What makes this crown knot DIY so special is its simple elegance and versatility — think plant hanger, fruit bowl hanger, or snack hanger. Or all the above…
Sally England is a fiber artist currently living and working in Ojai, California. Raised in the midwest, she received her BA in Communication Arts from Grand Valley State University in West Michigan, and later attended PNCA’s Applied Craft & Design MFA program in Portland, Oregon. During her time in graduate school in 2011 she was inspired to further her work in soft sculpture and explore a new form of macramé (knot-based textile construction) for who we are today. Her ensuing large-scale modern macramé work using thick cotton rope became a catalyst for the recent revival of the craft, inspiring many to learn or relearn the art of knotting.
Sally England’s Minimal Macramé Crown Knot Planter
What You’ll Need:
- (4) 16’ lengths of 5/16” cotton solid braid rope (can be purchased here)
- (2) approximately 12” lengths of 5/16” cotton solid braid rope for adding to fringe
- Wood ring for indoor use (can be purchased here) or brass ring for outdoor use (can be purchased at ACE Hardware, or found online)
- 2 zip ties
- Measuring tape
- Masking tape
- Heavy duty scissors for cutting rope
Loop your 4 16′ lengths through either your brass or wooden ring, matching the ends so the lengths are split in half evenly. Gather the strands at the top under the ring and secure with a zip tie. Trim the ‘tail’ of the zip tie so it’s not in the way while you are knotting.
While sitting down with the ring between your knees, separate the strands into 4 sections of
2 strands each, using the strands that are next to each other. Tape the ends of each section together so they stay paired while knotting.
With the 4 sections splayed out and separated, loop one section ( it doesn’t matter which one you start with) over the section next to it in a clockwise direction. Then, take the section you just looped over and loop that section over the section next to it, continuing in a clockwise motion.
Once you get to the last (4th) section, pull it through the loop made with the first section.
Pull and tighten each section one by one, and you have your first crown knot!
Carefully cut the zip tie off and re-tighten the sections.
Repeat step 3 until desired length is achieved. Approximately 10” of crown knotting is suggested. Careful that your ropes don’t get twisted!
Now you are ready to knot the smaller bottom portion of the hanger that will sit under your vessel. Loosely attach a zip tie where you want the knotting to start (generally around 20” from the bottom of the upper knotted section is a good length). Make sure the rope lengths aren’t twisted and that they are hanging straight, and separate the corresponding sections once again with the tightened zip tie between your knees. Begin with Step 3 again until you’ve reached desired length (approximately 3” of knotting looks nice). Cut zip tie off.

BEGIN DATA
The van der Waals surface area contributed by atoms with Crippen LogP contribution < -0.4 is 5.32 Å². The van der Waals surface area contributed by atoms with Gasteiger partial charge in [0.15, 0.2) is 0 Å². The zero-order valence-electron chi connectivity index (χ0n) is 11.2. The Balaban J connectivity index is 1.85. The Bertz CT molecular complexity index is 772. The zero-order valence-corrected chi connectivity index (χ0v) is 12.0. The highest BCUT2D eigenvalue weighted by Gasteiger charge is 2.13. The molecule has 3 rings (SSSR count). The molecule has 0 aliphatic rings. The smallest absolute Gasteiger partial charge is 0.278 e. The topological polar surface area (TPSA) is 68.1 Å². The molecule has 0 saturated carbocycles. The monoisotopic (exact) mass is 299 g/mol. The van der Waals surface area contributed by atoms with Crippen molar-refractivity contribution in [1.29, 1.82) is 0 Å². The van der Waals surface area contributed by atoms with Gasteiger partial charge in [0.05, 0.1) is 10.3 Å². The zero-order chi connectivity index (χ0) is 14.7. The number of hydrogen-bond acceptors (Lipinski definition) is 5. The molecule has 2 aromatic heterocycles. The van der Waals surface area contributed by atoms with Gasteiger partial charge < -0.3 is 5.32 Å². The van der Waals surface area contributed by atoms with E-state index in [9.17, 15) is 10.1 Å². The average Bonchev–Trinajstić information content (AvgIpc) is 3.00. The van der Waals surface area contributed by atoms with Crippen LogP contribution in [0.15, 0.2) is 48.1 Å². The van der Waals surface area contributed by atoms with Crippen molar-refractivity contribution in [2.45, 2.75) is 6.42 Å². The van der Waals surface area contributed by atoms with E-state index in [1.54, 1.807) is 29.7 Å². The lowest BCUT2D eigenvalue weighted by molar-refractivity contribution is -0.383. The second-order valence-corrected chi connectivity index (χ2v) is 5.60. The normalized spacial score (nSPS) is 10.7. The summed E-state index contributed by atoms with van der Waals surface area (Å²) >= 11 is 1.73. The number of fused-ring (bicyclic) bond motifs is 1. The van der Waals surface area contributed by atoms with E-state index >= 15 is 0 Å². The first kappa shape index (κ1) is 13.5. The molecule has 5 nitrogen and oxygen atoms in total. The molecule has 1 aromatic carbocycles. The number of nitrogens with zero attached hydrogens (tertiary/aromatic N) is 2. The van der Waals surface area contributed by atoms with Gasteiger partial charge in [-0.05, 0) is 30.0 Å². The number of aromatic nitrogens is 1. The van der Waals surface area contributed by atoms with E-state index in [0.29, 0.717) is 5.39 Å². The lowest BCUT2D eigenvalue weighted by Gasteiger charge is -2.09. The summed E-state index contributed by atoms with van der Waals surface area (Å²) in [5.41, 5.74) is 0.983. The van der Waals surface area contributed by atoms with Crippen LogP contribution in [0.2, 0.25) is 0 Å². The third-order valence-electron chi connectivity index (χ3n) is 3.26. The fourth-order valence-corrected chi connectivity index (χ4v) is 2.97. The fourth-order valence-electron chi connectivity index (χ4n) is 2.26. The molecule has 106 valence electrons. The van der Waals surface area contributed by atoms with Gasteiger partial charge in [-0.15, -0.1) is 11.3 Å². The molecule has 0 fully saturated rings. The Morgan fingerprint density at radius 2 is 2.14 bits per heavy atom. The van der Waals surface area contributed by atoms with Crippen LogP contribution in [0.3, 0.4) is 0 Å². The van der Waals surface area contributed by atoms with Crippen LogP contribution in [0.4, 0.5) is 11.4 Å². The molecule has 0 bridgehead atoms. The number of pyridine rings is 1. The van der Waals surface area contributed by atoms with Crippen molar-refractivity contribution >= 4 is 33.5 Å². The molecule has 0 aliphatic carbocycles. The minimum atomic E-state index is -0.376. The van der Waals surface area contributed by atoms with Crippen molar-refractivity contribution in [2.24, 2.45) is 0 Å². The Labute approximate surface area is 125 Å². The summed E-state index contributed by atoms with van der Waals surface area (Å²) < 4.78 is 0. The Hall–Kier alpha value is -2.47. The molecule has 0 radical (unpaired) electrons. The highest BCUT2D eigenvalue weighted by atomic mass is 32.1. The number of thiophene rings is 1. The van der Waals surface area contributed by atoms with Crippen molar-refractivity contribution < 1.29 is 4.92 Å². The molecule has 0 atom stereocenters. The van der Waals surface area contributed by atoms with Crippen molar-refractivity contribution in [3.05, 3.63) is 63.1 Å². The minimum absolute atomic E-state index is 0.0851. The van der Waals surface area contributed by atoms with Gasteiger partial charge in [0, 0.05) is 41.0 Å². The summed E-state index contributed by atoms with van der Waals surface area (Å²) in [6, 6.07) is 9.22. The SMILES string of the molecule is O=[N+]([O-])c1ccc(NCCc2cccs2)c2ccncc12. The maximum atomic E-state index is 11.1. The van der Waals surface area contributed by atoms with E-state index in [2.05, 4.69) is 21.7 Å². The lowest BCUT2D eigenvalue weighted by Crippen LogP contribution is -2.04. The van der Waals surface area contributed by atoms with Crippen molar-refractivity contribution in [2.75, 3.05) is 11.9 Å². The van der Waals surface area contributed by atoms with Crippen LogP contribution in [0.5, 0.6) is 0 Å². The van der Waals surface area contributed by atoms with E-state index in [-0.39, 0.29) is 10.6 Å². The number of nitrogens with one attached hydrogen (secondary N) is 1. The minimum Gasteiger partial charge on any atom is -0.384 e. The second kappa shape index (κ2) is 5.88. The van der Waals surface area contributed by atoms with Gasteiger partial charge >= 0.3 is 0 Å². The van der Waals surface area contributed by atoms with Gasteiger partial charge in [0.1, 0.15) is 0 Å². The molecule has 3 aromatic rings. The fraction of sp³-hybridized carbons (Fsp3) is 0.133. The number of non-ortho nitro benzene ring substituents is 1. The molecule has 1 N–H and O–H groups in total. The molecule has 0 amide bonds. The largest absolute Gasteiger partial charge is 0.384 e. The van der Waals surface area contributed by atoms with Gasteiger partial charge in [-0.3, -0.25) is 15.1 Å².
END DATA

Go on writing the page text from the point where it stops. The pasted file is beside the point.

Determine the length of fringe you would like, keeping in mind that once you unravel the ropes, approximately 2” of length will be added. Trim the ropes and start unraveling by pulling apart the individual threads of each rope. This step is time-consuming which makes it a good activity to do while watching a movie 🙂
Slip the 12“ lengths through the last knot, then re-tighten the knot and unravel. For extra security you can add a dab of glue within the knot to keep the 12” strands in place.
AND you are finished! Hang it up and enjoy!
If you finish (or almost finish) your hanger and realize that your vertical ropes are twisted, don’t assume you have to start over! Simply twist your ropes into the right position underneath the top base knot, and your vessel should hide the twist!
Pots: If you are in the LA area, a good place to find a large selection of pots at a good price is Pottery Manufacturing Co. in Gardena. If your pot has a drainage hole at the bottom you can put a plastic plant tray inside and fill it with small pebbles for drainage. It shouldn’t leak!
My favorite hard-to-kill plants are Devil’s Ivy and Snake Plant. These do well in low-light situations, and you can purchase them at Lowe’s.
Please respect the artist’s design. This tutorial is intended for you to create plant hangers for your personal/gift use only. Please do not recreate with the intention to sell! Thank you!
I realize that cotton is not the most sustainable choice for this plant hanger. Unfortunately, I haven’t been able to find a more appropriate material for this design. You can use hemp rope, but hemp rope is mostly available in twisted ropes, which does not hold the crown knot as well.
Lead image by Thayer Allyson Gowdy.
Shop macramé-inspired pieces here.
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